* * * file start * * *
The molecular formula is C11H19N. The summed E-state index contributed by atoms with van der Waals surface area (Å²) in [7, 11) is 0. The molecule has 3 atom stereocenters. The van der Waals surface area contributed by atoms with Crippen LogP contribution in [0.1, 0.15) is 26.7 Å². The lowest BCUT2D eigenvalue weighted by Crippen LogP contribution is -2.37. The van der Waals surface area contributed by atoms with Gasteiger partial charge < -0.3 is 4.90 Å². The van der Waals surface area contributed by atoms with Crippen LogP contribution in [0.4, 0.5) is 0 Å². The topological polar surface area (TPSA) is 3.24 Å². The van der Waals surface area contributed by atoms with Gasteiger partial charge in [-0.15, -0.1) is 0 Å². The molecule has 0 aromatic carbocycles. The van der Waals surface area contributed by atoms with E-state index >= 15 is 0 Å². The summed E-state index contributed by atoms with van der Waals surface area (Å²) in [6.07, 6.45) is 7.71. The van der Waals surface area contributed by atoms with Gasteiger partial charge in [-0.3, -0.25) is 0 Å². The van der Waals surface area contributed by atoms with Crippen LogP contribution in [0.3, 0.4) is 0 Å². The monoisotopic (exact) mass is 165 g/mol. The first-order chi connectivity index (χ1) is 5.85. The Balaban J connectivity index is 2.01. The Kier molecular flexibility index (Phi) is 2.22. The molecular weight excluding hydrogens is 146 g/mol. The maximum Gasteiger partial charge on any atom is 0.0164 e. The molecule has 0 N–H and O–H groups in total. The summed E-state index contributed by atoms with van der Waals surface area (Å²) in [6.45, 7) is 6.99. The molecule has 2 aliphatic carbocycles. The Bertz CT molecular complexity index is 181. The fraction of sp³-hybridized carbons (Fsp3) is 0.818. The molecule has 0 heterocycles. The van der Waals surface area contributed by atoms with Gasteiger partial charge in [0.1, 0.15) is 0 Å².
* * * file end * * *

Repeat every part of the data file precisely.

The molecular formula is C11H19N. The summed E-state index contributed by atoms with van der Waals surface area (Å²) in [7, 11) is 0. The molecule has 3 atom stereocenters. The van der Waals surface area contributed by atoms with Crippen LogP contribution in [0.1, 0.15) is 26.7 Å². The lowest BCUT2D eigenvalue weighted by Crippen LogP contribution is -2.37. The van der Waals surface area contributed by atoms with Gasteiger partial charge < -0.3 is 4.90 Å². The van der Waals surface area contributed by atoms with Crippen LogP contribution in [0.4, 0.5) is 0 Å². The topological polar surface area (TPSA) is 3.24 Å². The van der Waals surface area contributed by atoms with Gasteiger partial charge in [-0.15, -0.1) is 0 Å². The molecule has 0 aromatic carbocycles. The van der Waals surface area contributed by atoms with E-state index >= 15 is 0 Å². The summed E-state index contributed by atoms with van der Waals surface area (Å²) in [6.07, 6.45) is 7.71. The van der Waals surface area contributed by atoms with Gasteiger partial charge in [-0.3, -0.25) is 0 Å². The van der Waals surface area contributed by atoms with Crippen LogP contribution in [0.3, 0.4) is 0 Å². The monoisotopic (exact) mass is 165 g/mol. The first-order chi connectivity index (χ1) is 5.85. The Balaban J connectivity index is 2.01. The Kier molecular flexibility index (Phi) is 2.22. The molecular weight excluding hydrogens is 146 g/mol. The maximum Gasteiger partial charge on any atom is 0.0164 e. The molecule has 0 N–H and O–H groups in total. The summed E-state index contributed by atoms with van der Waals surface area (Å²) in [6.45, 7) is 6.99. The molecule has 2 aliphatic carbocycles. The Bertz CT molecular complexity index is 181. The fraction of sp³-hybridized carbons (Fsp3) is 0.818. The molecule has 0 heterocycles. The van der Waals surface area contributed by atoms with Gasteiger partial charge in [0.1, 0.15) is 0 Å².